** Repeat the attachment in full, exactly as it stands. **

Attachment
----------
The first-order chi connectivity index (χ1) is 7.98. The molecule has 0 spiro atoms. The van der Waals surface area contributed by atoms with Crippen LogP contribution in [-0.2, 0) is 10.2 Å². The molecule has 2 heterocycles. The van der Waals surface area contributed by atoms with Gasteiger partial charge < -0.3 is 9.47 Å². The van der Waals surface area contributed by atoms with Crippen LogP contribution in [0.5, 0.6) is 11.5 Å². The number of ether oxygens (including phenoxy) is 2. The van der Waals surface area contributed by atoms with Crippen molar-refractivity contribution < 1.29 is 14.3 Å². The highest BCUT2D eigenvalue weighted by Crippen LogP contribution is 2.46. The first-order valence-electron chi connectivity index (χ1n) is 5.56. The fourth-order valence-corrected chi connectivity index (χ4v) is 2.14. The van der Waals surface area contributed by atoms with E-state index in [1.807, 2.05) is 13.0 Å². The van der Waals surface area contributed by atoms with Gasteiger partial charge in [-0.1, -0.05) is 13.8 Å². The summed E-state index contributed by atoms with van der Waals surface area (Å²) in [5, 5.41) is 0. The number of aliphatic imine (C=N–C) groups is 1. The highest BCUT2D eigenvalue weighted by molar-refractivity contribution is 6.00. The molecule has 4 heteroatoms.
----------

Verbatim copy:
The first-order chi connectivity index (χ1) is 7.98. The molecule has 0 spiro atoms. The van der Waals surface area contributed by atoms with Crippen LogP contribution in [-0.2, 0) is 10.2 Å². The molecule has 2 heterocycles. The van der Waals surface area contributed by atoms with Gasteiger partial charge < -0.3 is 9.47 Å². The van der Waals surface area contributed by atoms with Crippen LogP contribution in [0.5, 0.6) is 11.5 Å². The number of ether oxygens (including phenoxy) is 2. The van der Waals surface area contributed by atoms with Crippen molar-refractivity contribution < 1.29 is 14.3 Å². The highest BCUT2D eigenvalue weighted by Crippen LogP contribution is 2.46. The first-order valence-electron chi connectivity index (χ1n) is 5.56. The fourth-order valence-corrected chi connectivity index (χ4v) is 2.14. The van der Waals surface area contributed by atoms with E-state index in [1.807, 2.05) is 13.0 Å². The van der Waals surface area contributed by atoms with Gasteiger partial charge in [-0.1, -0.05) is 13.8 Å². The summed E-state index contributed by atoms with van der Waals surface area (Å²) in [5, 5.41) is 0. The number of aliphatic imine (C=N–C) groups is 1. The highest BCUT2D eigenvalue weighted by molar-refractivity contribution is 6.00. The molecule has 4 heteroatoms.